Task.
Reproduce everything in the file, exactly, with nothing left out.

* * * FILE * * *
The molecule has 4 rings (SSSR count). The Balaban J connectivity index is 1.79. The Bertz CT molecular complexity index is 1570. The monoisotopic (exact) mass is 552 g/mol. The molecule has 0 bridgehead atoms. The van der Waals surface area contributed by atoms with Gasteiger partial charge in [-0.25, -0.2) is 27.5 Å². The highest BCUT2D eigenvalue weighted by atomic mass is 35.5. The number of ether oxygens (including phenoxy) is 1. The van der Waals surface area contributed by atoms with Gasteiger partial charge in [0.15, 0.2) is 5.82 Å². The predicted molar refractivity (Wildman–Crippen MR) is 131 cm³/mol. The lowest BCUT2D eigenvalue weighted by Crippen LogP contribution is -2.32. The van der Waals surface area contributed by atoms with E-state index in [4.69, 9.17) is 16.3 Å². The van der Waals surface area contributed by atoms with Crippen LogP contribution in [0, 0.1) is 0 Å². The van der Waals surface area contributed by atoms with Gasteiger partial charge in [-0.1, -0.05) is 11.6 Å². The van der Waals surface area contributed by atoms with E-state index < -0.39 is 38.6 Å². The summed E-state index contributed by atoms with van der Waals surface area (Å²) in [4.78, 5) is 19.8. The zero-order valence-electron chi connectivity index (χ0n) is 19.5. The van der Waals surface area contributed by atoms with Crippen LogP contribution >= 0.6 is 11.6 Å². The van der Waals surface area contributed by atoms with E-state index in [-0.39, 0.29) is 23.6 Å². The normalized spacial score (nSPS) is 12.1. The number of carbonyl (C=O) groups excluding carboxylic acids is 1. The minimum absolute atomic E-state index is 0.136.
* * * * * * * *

The molecule has 4 rings (SSSR count). The Balaban J connectivity index is 1.79. The Bertz CT molecular complexity index is 1570. The monoisotopic (exact) mass is 552 g/mol. The molecule has 0 bridgehead atoms. The van der Waals surface area contributed by atoms with Gasteiger partial charge in [-0.25, -0.2) is 27.5 Å². The highest BCUT2D eigenvalue weighted by atomic mass is 35.5. The number of ether oxygens (including phenoxy) is 1. The van der Waals surface area contributed by atoms with Gasteiger partial charge in [0.15, 0.2) is 5.82 Å². The predicted molar refractivity (Wildman–Crippen MR) is 131 cm³/mol. The lowest BCUT2D eigenvalue weighted by Crippen LogP contribution is -2.32. The van der Waals surface area contributed by atoms with E-state index in [4.69, 9.17) is 16.3 Å². The van der Waals surface area contributed by atoms with Crippen LogP contribution in [0, 0.1) is 0 Å². The van der Waals surface area contributed by atoms with Gasteiger partial charge in [-0.1, -0.05) is 11.6 Å². The van der Waals surface area contributed by atoms with E-state index < -0.39 is 38.6 Å². The summed E-state index contributed by atoms with van der Waals surface area (Å²) in [4.78, 5) is 19.8. The zero-order valence-electron chi connectivity index (χ0n) is 19.5. The van der Waals surface area contributed by atoms with Crippen LogP contribution >= 0.6 is 11.6 Å². The van der Waals surface area contributed by atoms with E-state index in [-0.39, 0.29) is 23.6 Å². The normalized spacial score (nSPS) is 12.1. The number of carbonyl (C=O) groups excluding carboxylic acids is 1. The minimum absolute atomic E-state index is 0.136.